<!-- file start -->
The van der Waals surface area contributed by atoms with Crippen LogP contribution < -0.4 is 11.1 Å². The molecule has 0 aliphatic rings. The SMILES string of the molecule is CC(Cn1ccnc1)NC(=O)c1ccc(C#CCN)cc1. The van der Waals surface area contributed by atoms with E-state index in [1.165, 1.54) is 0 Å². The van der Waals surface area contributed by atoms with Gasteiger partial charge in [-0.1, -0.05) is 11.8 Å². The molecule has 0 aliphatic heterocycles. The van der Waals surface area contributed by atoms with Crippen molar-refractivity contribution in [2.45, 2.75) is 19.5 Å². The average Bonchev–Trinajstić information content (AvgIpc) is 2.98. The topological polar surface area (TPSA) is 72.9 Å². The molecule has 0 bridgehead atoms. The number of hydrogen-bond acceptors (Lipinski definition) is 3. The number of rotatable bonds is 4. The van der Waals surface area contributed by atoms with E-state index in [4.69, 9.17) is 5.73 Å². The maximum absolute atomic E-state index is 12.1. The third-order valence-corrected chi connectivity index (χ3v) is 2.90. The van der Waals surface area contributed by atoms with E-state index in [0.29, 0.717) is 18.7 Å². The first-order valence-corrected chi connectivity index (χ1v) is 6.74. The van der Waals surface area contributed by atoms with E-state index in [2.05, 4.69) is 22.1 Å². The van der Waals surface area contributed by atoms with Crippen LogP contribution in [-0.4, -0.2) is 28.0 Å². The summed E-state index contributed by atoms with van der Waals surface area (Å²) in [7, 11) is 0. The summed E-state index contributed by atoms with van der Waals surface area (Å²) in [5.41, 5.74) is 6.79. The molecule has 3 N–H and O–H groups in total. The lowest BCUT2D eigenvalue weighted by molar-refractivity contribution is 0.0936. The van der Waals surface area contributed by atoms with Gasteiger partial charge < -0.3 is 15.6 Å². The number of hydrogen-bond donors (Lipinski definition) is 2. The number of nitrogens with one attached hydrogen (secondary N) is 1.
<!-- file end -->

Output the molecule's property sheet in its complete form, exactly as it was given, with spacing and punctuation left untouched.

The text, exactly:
The van der Waals surface area contributed by atoms with Crippen LogP contribution < -0.4 is 11.1 Å². The molecule has 0 aliphatic rings. The SMILES string of the molecule is CC(Cn1ccnc1)NC(=O)c1ccc(C#CCN)cc1. The van der Waals surface area contributed by atoms with E-state index in [1.165, 1.54) is 0 Å². The van der Waals surface area contributed by atoms with Gasteiger partial charge in [-0.1, -0.05) is 11.8 Å². The molecule has 0 aliphatic heterocycles. The van der Waals surface area contributed by atoms with Crippen molar-refractivity contribution in [2.45, 2.75) is 19.5 Å². The average Bonchev–Trinajstić information content (AvgIpc) is 2.98. The topological polar surface area (TPSA) is 72.9 Å². The molecule has 0 bridgehead atoms. The number of hydrogen-bond acceptors (Lipinski definition) is 3. The number of rotatable bonds is 4. The van der Waals surface area contributed by atoms with E-state index in [4.69, 9.17) is 5.73 Å². The maximum absolute atomic E-state index is 12.1. The third-order valence-corrected chi connectivity index (χ3v) is 2.90. The van der Waals surface area contributed by atoms with E-state index in [0.29, 0.717) is 18.7 Å². The first-order valence-corrected chi connectivity index (χ1v) is 6.74. The van der Waals surface area contributed by atoms with E-state index in [2.05, 4.69) is 22.1 Å². The van der Waals surface area contributed by atoms with Crippen LogP contribution in [-0.4, -0.2) is 28.0 Å². The summed E-state index contributed by atoms with van der Waals surface area (Å²) in [7, 11) is 0. The summed E-state index contributed by atoms with van der Waals surface area (Å²) in [5.41, 5.74) is 6.79. The molecule has 3 N–H and O–H groups in total. The lowest BCUT2D eigenvalue weighted by molar-refractivity contribution is 0.0936. The van der Waals surface area contributed by atoms with Gasteiger partial charge < -0.3 is 15.6 Å². The number of hydrogen-bond donors (Lipinski definition) is 2. The number of nitrogens with one attached hydrogen (secondary N) is 1.